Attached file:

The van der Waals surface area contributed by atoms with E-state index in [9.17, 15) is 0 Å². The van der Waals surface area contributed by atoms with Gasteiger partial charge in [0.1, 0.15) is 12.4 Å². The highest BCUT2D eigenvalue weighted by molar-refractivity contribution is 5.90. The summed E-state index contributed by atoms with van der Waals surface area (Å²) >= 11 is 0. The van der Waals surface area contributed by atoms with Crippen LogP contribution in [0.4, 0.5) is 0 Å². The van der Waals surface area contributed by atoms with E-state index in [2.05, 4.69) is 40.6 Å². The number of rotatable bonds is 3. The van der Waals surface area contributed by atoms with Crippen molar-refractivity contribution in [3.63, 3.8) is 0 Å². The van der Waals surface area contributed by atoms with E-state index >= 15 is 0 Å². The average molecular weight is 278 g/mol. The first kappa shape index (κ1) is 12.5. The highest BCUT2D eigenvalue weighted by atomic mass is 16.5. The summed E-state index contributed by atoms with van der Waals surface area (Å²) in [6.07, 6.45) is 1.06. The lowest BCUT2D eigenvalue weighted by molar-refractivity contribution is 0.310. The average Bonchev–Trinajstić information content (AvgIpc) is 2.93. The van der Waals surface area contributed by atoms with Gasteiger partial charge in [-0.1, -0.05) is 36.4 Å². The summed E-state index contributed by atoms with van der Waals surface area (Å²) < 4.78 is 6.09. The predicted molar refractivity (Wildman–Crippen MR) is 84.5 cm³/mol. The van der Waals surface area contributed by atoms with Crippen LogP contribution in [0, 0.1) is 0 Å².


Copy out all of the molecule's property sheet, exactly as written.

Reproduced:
The van der Waals surface area contributed by atoms with E-state index in [9.17, 15) is 0 Å². The van der Waals surface area contributed by atoms with Gasteiger partial charge in [0.1, 0.15) is 12.4 Å². The highest BCUT2D eigenvalue weighted by molar-refractivity contribution is 5.90. The summed E-state index contributed by atoms with van der Waals surface area (Å²) >= 11 is 0. The van der Waals surface area contributed by atoms with Crippen LogP contribution in [0.4, 0.5) is 0 Å². The van der Waals surface area contributed by atoms with E-state index in [2.05, 4.69) is 40.6 Å². The number of rotatable bonds is 3. The van der Waals surface area contributed by atoms with Crippen molar-refractivity contribution in [3.63, 3.8) is 0 Å². The van der Waals surface area contributed by atoms with E-state index >= 15 is 0 Å². The average molecular weight is 278 g/mol. The first kappa shape index (κ1) is 12.5. The highest BCUT2D eigenvalue weighted by atomic mass is 16.5. The summed E-state index contributed by atoms with van der Waals surface area (Å²) in [6.07, 6.45) is 1.06. The lowest BCUT2D eigenvalue weighted by molar-refractivity contribution is 0.310. The average Bonchev–Trinajstić information content (AvgIpc) is 2.93. The van der Waals surface area contributed by atoms with Gasteiger partial charge in [-0.1, -0.05) is 36.4 Å². The summed E-state index contributed by atoms with van der Waals surface area (Å²) < 4.78 is 6.09. The predicted molar refractivity (Wildman–Crippen MR) is 84.5 cm³/mol. The van der Waals surface area contributed by atoms with Crippen LogP contribution in [0, 0.1) is 0 Å².